Wisdom enough to leech us of our ill is daily spun;
but there exists no loom to weave it into fabric.
—Edna St. Vincent Millay, “Upon This Age”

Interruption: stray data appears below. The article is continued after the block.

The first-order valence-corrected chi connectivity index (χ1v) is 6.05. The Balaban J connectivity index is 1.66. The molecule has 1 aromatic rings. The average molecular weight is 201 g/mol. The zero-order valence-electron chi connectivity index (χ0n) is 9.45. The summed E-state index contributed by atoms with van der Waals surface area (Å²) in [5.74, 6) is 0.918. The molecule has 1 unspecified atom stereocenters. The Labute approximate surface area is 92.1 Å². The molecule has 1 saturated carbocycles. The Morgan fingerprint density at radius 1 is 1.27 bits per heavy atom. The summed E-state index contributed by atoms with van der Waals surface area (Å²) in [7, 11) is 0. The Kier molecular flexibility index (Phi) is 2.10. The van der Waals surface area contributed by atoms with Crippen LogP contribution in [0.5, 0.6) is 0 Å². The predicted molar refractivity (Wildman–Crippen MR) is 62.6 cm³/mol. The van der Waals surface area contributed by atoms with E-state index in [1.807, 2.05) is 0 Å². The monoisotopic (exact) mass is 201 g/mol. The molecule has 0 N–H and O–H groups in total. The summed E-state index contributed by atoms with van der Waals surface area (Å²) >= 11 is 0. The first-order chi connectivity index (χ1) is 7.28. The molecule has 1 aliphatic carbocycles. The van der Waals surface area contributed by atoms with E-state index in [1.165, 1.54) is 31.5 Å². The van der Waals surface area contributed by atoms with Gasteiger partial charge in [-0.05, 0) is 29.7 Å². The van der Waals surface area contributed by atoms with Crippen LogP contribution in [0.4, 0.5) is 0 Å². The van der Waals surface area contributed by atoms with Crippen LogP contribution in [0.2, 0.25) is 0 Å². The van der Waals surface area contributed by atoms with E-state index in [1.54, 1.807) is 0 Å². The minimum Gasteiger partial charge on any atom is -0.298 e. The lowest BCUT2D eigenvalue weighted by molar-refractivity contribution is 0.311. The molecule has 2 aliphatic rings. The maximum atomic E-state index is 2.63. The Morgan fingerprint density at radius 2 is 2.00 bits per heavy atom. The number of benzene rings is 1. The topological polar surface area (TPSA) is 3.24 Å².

If we cut our per-capita electricity consumption in half, overnight, we’d still be using more juice than those living in the Netherlands.1 This World Bank statistic forces us to entertain the possibility that Dutch people live in dark caves without modern conveniences. But in reality, their houses are not dark at all; compared with American households, Dutch homes average 20 percent more light bulbs.2 They even have an enormous light bulb company, Phillips. In fact, life isn’t so harsh in the Netherlands these days, as I can attest; I’ve been fortunate enough to call the country home for part of my life. Like many Europeans, the Dutch enjoy longer life spans than Americans do, less poverty, less air pollution, lower debt, incredibly clean drinking water from the tap, and a high standard of living that somehow allows them to enjoy delicious foods like Dutch apple pie, but with a fraction of our obesity rate.3 Those slinky little rascals! It’s no wonder they consistently rank higher than U.S.